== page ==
Tunnah’s musings: Syrum – saving the world or saving pharma?

Paul Tunnah

pharmaphorum

Following the beta launch of the Facebook pharma game Syrum, by Boehringer Ingelheim in London recently, Paul Tunnah explores what it is all about and speaks with John Pugh to hear about his aspirations for it.

It’s probably fair to say that the words ‘pharma’ and ‘glitz’ do not often go hand in hand. However, Boehringer Ingelheim’s Director of Digital, John Pugh, certainly managed to inject some sparkle into the beta launch of the long awaited Facebook game Syrum, as it was unveiled to a select crowd at the Science Museum in London on Thursday evening.

Guests were treated to an array of cocktails, delivered following a suitable scientific theme by men and women in white coats and served in a variety of lab-based drinking vessels – the water melon and vodka test tube punch was a particular favourite. All this to keep the waiting crowd entertained prior to the unveiling of a launch video featuring Pugh and Faith Busch (Global Social Media Manager at Boehringer) – both can be assured of a fall back career in Hollywood if they tire of pharma!

&nbsp,

“…what is Syrum, what is it hoping to achieve and will it work?”

&nbsp,

But onto the serious business – what is Syrum, what is it hoping to achieve and will it work?

Well, I will not go into great detail about the game itself as there are plenty of reviews that will do that. Suffice to say, it replicates in a fun way several elements of the pharma process, from drug development (figure 1) right through to sales and marketing. It is played within Facebook and is therefore inherently designed to be a social game, with players able to interact in a number of ways with their Facebook friends through features such as headhunting others’ staff and trading playing cards (figure 2).

Syrum-seeding-table

Figure 1: The seeding table, where Syrum players start to concoct new drugs.

It is clear that its development has been a lengthier process than Pugh would have liked, with expectations of an imminent beta launch way back in 2011. Pugh admits that, in hindsight, “perhaps I would not have communicated it quite so early on – we didn’t foresee those setbacks”, when responding to the delays. Nevertheless, he is pleased that the response toward Syrum has generally been positive, with others recognising the risks he, and Boehringer, are taking.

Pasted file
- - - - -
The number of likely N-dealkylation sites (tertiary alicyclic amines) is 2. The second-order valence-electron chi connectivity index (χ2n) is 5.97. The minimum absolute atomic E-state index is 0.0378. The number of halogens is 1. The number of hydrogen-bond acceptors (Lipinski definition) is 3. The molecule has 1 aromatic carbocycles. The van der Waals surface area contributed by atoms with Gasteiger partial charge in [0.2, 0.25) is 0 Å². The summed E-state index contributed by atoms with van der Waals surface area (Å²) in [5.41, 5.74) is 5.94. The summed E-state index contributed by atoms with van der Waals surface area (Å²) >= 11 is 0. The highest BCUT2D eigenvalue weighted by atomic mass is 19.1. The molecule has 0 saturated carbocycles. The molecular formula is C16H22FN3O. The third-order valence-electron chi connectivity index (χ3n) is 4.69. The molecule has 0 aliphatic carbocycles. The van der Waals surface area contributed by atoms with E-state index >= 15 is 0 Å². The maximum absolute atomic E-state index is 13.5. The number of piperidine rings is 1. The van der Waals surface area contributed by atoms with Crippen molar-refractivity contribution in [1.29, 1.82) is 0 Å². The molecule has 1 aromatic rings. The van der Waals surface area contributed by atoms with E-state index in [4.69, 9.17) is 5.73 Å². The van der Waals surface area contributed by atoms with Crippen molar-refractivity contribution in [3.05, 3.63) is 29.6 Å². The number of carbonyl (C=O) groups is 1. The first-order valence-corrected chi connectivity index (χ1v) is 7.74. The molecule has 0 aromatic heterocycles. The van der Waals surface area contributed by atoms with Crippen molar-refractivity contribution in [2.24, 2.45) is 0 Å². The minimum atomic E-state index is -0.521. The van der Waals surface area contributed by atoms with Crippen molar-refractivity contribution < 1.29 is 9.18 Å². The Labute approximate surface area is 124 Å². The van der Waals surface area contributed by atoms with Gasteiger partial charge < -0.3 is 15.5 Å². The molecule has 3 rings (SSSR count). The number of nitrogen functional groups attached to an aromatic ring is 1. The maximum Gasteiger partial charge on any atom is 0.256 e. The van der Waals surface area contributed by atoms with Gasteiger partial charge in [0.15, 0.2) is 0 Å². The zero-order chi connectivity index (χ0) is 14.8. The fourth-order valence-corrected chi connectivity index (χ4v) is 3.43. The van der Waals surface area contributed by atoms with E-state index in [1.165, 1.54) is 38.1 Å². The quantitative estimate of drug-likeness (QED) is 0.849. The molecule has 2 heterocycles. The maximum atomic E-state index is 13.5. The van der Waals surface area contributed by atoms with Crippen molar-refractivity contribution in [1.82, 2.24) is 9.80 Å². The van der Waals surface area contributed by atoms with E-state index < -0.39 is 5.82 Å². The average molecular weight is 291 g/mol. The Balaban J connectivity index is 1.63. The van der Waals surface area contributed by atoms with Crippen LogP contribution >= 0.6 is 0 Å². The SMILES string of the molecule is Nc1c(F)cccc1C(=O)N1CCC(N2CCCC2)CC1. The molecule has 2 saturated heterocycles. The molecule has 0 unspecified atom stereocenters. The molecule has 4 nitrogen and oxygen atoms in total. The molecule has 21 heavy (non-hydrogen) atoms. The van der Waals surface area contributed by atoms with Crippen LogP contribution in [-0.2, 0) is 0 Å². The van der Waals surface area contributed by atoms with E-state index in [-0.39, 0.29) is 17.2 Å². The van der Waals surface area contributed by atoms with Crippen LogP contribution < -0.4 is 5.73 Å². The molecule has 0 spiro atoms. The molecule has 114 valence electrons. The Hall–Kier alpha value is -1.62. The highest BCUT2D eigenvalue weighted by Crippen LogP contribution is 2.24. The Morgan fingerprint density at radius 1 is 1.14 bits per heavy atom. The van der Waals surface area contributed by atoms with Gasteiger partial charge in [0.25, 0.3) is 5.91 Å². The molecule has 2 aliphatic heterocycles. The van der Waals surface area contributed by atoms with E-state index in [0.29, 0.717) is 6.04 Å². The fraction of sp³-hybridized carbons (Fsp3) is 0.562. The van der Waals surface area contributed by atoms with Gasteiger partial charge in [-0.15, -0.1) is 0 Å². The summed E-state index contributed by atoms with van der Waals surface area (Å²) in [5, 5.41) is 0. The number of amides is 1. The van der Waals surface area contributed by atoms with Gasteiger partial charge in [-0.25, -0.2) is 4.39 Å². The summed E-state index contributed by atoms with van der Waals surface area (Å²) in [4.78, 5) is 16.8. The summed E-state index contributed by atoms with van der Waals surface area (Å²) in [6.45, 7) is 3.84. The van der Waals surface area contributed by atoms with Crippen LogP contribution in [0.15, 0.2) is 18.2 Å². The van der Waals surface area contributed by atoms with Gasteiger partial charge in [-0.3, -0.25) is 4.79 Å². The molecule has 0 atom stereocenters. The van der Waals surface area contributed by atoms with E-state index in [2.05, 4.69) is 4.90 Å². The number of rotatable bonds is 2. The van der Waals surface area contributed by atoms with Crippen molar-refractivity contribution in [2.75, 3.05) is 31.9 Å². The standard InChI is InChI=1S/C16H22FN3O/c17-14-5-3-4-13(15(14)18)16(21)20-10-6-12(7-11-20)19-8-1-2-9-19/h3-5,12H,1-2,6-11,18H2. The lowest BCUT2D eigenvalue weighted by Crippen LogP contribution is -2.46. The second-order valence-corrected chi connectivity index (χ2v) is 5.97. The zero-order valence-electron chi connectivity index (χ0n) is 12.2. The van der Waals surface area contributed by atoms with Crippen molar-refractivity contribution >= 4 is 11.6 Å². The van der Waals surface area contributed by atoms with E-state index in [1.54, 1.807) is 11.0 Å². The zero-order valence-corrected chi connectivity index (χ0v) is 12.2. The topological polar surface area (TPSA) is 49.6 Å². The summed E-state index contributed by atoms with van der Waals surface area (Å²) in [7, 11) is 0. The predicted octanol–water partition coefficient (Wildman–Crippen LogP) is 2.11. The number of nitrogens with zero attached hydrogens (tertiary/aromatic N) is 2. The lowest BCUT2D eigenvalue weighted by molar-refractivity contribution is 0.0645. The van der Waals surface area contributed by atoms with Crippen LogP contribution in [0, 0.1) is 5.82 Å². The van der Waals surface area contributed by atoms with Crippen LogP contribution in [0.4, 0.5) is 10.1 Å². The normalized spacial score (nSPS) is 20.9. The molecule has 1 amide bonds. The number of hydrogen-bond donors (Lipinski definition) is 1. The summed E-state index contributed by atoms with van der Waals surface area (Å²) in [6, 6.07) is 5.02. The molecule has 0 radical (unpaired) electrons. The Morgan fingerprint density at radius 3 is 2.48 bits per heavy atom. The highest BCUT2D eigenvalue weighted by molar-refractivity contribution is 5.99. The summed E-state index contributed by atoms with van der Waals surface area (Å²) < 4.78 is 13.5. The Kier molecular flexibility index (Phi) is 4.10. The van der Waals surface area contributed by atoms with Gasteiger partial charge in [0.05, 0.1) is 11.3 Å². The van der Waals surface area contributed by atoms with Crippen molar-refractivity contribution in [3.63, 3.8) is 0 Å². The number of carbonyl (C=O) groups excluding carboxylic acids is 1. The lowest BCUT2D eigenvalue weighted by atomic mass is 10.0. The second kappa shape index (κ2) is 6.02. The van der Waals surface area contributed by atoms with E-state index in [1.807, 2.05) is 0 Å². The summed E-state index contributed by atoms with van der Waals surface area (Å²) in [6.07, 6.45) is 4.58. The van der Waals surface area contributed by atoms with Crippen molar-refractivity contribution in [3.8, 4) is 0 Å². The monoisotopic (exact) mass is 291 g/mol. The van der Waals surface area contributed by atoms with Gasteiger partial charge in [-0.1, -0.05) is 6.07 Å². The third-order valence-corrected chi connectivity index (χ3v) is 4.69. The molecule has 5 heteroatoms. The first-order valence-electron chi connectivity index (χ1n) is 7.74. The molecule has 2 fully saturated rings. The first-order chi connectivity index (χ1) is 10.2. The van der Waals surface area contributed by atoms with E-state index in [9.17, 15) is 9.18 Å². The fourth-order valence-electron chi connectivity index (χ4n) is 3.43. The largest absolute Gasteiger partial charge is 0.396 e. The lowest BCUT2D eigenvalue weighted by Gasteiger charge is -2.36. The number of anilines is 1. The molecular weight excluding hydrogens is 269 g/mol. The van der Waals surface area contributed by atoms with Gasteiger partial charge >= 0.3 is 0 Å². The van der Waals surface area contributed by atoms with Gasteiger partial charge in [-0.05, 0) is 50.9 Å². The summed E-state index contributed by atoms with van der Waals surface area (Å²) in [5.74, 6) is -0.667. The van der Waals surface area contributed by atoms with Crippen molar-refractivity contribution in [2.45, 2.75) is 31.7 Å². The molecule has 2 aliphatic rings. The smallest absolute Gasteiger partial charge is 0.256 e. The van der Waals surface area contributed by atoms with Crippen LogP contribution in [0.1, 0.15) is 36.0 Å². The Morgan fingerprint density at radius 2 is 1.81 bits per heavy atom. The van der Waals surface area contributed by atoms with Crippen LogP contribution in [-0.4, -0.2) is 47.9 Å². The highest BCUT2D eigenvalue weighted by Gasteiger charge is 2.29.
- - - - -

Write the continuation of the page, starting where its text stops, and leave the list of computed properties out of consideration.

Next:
But if you dare to ask Pugh about the return-on-investment (ROI) for Syrum and its strategic objectives for Boehringer you can see him politely holding back a roll of the eyes. He has a vehement belief in doing things differently and breaking away from the pharma’s traditional strait-jacket success metrics. In fact, he is clear to point out that Boehringer’s much lauded Twitter account might well have been shut down by now if it had been measure in that way.

Many have speculated that the role of Syrum is to improve pharma’s PR (a brave move given it would have a halo effect on the whole industry) or to act as a ‘back door’ to building better HCP relationships.

&nbsp,

“…dare to ask Pugh about the return-on-investment (ROI) for Syrum and you can see him politely holding back a roll of the eyes.”

&nbsp,

However, speaking with Pugh it is clear that neither was front of mind for him, as he remarks that “it might benefit the reputation of the industry – that’s not the reason we did the game, that’s kind of like a pleasant side effect of the game,” before going on to elaborate that “we didn’t get any problems with signing off the game because there aren’t any diseases in there that we have a vested interest in”.